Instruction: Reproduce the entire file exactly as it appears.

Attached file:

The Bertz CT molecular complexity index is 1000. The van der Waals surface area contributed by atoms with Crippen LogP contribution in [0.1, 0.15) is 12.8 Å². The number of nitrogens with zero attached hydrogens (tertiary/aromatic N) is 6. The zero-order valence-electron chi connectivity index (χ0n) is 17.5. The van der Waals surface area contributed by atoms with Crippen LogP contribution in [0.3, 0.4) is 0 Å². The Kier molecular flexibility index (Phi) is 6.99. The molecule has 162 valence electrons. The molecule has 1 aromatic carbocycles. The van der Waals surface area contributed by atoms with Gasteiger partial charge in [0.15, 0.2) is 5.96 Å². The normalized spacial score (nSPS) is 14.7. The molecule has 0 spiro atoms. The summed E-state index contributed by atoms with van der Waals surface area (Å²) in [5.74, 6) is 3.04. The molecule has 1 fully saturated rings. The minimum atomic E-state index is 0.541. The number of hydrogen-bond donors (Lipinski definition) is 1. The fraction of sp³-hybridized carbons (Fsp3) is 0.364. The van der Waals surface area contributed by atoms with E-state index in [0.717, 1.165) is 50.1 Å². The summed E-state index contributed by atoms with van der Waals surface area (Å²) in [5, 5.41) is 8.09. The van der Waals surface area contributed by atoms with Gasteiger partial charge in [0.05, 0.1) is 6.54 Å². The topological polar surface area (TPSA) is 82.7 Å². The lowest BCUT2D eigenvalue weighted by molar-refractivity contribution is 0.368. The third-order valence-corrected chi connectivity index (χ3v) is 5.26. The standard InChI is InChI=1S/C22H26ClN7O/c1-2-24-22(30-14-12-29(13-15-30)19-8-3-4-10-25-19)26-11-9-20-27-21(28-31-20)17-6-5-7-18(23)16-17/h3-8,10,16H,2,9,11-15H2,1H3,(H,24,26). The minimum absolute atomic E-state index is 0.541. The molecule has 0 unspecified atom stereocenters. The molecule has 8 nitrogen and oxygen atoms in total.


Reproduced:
The Bertz CT molecular complexity index is 1000. The van der Waals surface area contributed by atoms with Crippen LogP contribution in [0.1, 0.15) is 12.8 Å². The number of nitrogens with zero attached hydrogens (tertiary/aromatic N) is 6. The zero-order valence-electron chi connectivity index (χ0n) is 17.5. The van der Waals surface area contributed by atoms with Crippen LogP contribution in [0.3, 0.4) is 0 Å². The Kier molecular flexibility index (Phi) is 6.99. The molecule has 162 valence electrons. The molecule has 1 aromatic carbocycles. The van der Waals surface area contributed by atoms with Gasteiger partial charge in [0.15, 0.2) is 5.96 Å². The normalized spacial score (nSPS) is 14.7. The molecule has 0 spiro atoms. The summed E-state index contributed by atoms with van der Waals surface area (Å²) in [5.74, 6) is 3.04. The molecule has 1 fully saturated rings. The minimum atomic E-state index is 0.541. The number of hydrogen-bond donors (Lipinski definition) is 1. The fraction of sp³-hybridized carbons (Fsp3) is 0.364. The van der Waals surface area contributed by atoms with E-state index in [0.717, 1.165) is 50.1 Å². The summed E-state index contributed by atoms with van der Waals surface area (Å²) in [5, 5.41) is 8.09. The van der Waals surface area contributed by atoms with Gasteiger partial charge in [0.05, 0.1) is 6.54 Å². The topological polar surface area (TPSA) is 82.7 Å². The lowest BCUT2D eigenvalue weighted by molar-refractivity contribution is 0.368. The third-order valence-corrected chi connectivity index (χ3v) is 5.26. The standard InChI is InChI=1S/C22H26ClN7O/c1-2-24-22(30-14-12-29(13-15-30)19-8-3-4-10-25-19)26-11-9-20-27-21(28-31-20)17-6-5-7-18(23)16-17/h3-8,10,16H,2,9,11-15H2,1H3,(H,24,26). The minimum absolute atomic E-state index is 0.541. The molecule has 0 unspecified atom stereocenters. The molecule has 8 nitrogen and oxygen atoms in total.